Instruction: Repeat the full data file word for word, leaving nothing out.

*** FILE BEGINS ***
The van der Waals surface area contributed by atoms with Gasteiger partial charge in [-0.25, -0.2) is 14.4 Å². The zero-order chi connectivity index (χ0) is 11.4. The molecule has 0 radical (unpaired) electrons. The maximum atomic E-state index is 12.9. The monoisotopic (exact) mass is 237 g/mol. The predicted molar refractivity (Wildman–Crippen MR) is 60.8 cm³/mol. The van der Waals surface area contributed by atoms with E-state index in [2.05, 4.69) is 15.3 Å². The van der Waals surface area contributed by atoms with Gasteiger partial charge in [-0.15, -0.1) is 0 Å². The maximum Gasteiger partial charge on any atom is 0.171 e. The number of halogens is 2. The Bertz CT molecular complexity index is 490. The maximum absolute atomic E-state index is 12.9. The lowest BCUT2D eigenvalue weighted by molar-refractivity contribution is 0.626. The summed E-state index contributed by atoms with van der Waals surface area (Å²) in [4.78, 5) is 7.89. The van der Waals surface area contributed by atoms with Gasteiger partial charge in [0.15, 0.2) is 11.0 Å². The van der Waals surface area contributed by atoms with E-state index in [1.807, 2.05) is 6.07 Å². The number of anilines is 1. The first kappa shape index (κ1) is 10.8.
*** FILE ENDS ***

The van der Waals surface area contributed by atoms with Gasteiger partial charge in [-0.25, -0.2) is 14.4 Å². The zero-order chi connectivity index (χ0) is 11.4. The molecule has 0 radical (unpaired) electrons. The maximum atomic E-state index is 12.9. The monoisotopic (exact) mass is 237 g/mol. The predicted molar refractivity (Wildman–Crippen MR) is 60.8 cm³/mol. The van der Waals surface area contributed by atoms with E-state index in [2.05, 4.69) is 15.3 Å². The van der Waals surface area contributed by atoms with Gasteiger partial charge in [-0.15, -0.1) is 0 Å². The maximum Gasteiger partial charge on any atom is 0.171 e. The number of halogens is 2. The Bertz CT molecular complexity index is 490. The maximum absolute atomic E-state index is 12.9. The lowest BCUT2D eigenvalue weighted by molar-refractivity contribution is 0.626. The summed E-state index contributed by atoms with van der Waals surface area (Å²) in [4.78, 5) is 7.89. The van der Waals surface area contributed by atoms with Gasteiger partial charge in [0.15, 0.2) is 11.0 Å². The van der Waals surface area contributed by atoms with E-state index in [1.807, 2.05) is 6.07 Å². The number of anilines is 1. The first kappa shape index (κ1) is 10.8.